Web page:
Saturday, May 14, 2011

The Artist: Anish Kapoor, in Paris

At 57, the British artist, Indian born Anish is highly bankable and is one of the greatest living artists in our time.  His are works brings in large of heap of museumgoeres where ever it is exhibited.  Some pieces of his work have earned up to $4 million in auction from blue-chip collectors.

Anish Kapoor is not afraid of thinking big and big things, he loves it actually and you can see it from his creations.  They are often large in scale and are made from anything such as polystyrene, steel, and even PVCs.  But there is one certain large scale project that is so big, even Anish is a bit nervous about it.  For the upcoming 2012 Olympics in London, he has been asked to build a 380 foot tower of spiraling bloodred steel.  This will become the centerpiece of the upcoming Olympic games.  When done, the ArcelorMittal Orbit will stand taller than Big Ben and the Statue of Liberty.  

Source: BBC/Ice Cream blog

Source: Huffington Post
And then there is the "Monumenta," a monumental project in which Kapoor will erect an object within Paris' Grand Palais glass domed hall, originally unveiled to the world during the 1900 Universal Exhibition.  The "Monumenta" is a series of four giant PVC orbs that is inflated to fit the height, length and width of the 145,000 square foot hall.  This piece is a side step from the usual Anish because he normally works with metal in solid forms.  The Monumenta was unveiled to the public three days ago.  Visit their website to see and may be read more about it... it is in French however.

Source: Monumenta 2011

Monumenta 2011
"His work, which is abstract, conceptual and spiritual, can be translated across cultures"
- Barbara Gladstone, 25 year gallerist for Kapoor in New York

Top: "Memory" at Deutche Guggenheim (2009).  Bottom: "Clound Gate" at Chicago's Millennium Park  (2004).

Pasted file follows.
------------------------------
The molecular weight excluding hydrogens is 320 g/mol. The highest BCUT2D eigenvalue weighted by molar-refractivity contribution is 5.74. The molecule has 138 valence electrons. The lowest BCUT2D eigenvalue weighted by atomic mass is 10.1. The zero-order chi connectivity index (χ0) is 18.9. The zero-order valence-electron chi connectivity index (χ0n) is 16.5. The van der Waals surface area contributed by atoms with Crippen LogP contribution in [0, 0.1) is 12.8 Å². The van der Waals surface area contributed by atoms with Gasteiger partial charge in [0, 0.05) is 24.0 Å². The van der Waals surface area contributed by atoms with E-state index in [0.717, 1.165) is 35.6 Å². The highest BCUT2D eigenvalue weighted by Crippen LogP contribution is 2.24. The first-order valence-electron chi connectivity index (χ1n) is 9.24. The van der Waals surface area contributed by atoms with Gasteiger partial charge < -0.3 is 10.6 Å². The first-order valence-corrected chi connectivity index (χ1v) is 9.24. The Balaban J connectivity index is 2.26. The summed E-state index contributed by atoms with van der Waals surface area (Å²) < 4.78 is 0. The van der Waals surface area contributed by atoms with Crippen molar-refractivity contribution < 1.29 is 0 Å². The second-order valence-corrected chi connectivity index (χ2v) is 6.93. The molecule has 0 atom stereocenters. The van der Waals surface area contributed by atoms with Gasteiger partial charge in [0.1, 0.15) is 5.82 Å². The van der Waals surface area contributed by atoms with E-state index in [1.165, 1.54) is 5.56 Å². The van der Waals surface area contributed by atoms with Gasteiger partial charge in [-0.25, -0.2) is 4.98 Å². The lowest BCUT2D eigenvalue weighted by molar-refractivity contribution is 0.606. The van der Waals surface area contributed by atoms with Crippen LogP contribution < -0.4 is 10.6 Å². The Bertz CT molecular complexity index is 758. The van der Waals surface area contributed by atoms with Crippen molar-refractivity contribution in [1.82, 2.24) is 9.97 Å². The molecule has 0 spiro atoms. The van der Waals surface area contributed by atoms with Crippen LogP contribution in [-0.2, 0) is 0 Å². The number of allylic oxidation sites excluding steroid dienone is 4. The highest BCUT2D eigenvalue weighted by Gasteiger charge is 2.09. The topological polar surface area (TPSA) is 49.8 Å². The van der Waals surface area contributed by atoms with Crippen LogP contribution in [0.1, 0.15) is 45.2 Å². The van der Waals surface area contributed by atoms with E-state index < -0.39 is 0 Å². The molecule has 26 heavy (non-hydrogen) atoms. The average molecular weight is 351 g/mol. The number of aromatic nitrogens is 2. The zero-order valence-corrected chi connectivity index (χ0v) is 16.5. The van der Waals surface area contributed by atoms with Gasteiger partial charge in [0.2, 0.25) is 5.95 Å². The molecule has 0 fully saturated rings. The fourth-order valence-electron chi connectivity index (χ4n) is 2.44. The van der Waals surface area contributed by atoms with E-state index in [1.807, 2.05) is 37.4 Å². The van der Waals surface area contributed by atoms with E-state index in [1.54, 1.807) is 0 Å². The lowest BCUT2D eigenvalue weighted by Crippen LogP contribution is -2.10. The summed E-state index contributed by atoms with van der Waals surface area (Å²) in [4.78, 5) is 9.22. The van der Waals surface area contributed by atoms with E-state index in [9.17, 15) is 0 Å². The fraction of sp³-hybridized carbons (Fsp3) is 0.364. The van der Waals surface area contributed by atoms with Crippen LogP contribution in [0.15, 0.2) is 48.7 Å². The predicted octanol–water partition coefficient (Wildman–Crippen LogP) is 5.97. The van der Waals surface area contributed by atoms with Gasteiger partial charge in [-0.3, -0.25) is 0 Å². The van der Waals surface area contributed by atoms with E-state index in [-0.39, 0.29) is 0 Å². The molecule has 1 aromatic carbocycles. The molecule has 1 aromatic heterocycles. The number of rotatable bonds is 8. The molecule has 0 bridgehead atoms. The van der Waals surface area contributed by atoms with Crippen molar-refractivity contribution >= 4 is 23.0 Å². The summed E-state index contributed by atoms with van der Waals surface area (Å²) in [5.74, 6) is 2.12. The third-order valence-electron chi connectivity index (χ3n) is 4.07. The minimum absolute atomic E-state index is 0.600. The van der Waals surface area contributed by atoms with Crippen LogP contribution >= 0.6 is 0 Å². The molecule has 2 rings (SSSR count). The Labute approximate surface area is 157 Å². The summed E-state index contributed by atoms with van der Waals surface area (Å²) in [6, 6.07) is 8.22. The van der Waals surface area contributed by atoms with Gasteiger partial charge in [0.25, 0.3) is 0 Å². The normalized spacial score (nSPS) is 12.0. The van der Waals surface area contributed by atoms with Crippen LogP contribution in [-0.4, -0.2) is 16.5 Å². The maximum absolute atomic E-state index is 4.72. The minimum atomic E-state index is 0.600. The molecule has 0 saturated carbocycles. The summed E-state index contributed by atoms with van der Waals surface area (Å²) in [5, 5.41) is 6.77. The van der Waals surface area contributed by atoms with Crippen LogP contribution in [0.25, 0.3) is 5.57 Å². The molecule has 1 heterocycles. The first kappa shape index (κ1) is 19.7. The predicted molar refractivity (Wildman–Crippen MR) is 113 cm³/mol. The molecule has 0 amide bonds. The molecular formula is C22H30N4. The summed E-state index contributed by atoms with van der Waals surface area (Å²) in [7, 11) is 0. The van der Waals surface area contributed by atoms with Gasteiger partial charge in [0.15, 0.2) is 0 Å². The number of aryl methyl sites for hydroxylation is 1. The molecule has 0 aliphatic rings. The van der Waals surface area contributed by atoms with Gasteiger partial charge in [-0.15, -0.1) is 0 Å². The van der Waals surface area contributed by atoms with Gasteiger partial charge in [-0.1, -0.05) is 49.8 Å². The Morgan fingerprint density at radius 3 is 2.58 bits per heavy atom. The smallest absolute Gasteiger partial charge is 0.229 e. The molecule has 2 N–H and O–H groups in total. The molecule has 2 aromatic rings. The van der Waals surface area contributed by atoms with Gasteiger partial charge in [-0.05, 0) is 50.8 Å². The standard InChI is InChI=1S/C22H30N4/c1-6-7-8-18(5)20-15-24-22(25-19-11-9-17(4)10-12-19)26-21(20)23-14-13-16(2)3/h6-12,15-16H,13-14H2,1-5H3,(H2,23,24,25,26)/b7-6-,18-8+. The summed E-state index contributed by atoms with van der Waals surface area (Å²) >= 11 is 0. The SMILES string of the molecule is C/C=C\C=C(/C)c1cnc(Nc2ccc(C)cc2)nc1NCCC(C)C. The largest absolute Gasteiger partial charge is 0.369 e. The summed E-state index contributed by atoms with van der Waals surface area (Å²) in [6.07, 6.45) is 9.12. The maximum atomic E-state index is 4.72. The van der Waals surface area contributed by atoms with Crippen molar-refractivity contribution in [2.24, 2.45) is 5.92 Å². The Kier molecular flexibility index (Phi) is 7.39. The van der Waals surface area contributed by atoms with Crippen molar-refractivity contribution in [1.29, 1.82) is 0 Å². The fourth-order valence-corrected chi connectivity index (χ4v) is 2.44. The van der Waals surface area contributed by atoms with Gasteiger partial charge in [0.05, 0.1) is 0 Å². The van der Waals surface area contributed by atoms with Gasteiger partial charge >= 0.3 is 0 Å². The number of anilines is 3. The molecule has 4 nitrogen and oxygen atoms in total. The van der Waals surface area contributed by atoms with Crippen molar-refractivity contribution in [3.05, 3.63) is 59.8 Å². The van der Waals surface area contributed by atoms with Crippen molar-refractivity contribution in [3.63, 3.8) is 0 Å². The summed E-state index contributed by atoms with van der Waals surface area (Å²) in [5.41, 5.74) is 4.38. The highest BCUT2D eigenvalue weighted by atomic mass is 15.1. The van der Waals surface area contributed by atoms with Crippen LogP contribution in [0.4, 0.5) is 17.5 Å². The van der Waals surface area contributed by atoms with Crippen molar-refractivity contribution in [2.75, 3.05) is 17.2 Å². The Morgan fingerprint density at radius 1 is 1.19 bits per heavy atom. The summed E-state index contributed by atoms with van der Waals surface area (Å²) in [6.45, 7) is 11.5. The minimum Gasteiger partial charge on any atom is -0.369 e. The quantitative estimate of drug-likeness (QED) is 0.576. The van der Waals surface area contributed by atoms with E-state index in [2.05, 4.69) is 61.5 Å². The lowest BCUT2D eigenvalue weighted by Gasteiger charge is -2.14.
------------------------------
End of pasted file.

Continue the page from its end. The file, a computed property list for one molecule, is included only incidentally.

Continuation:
Source: The WSJ Magazine, May 2011 issue

Bottom: "Dismemberment" at New Zealand's sculpture park The Farm (2003).
Source: The WSJ Magazine, May 2011 issue

Bottom: "Sky Mirrors" at London's Kensington Gardens (2010).
Source: The WSJ Magazine, May 2011 issue

"Yellow" at London's Royal Academy of Arts (2009)
Source: The WSJ Magazine, May 2011 

Kapoor stops range from the Museum of Modern Art, the Louvre, to the Guggenheim and Tate Modern.  At the Tate, he installed a trumpet like object entitled "Marsyas" in 2002, it attracted 1.85 million viewers.  This exhibit was the most popular the museum has ever held.  When the Royal Academy of Arts wanted to hold an retrospective of Kapoor's work in 2009, 275,000 people came to visit.  For the academy, it was their most successful exhibition by an artist that is still living.

I was lucky enough to see "Cloud Gate" while in Chicago a few years back, it is quite breath taking.  You can see the sky up close as it reflects on the bean shaped metalwork, from all sides.  The funny thing is that all the locals there dubbed "Cloud Gate" as "The Bean."  Well, it does look like a bean to me too.  I just hope I can  locate the pictures I took of "Cloud Gate".  When I do I will update this post.

Source of article:  The WSJ Magazine, May 2011 issue

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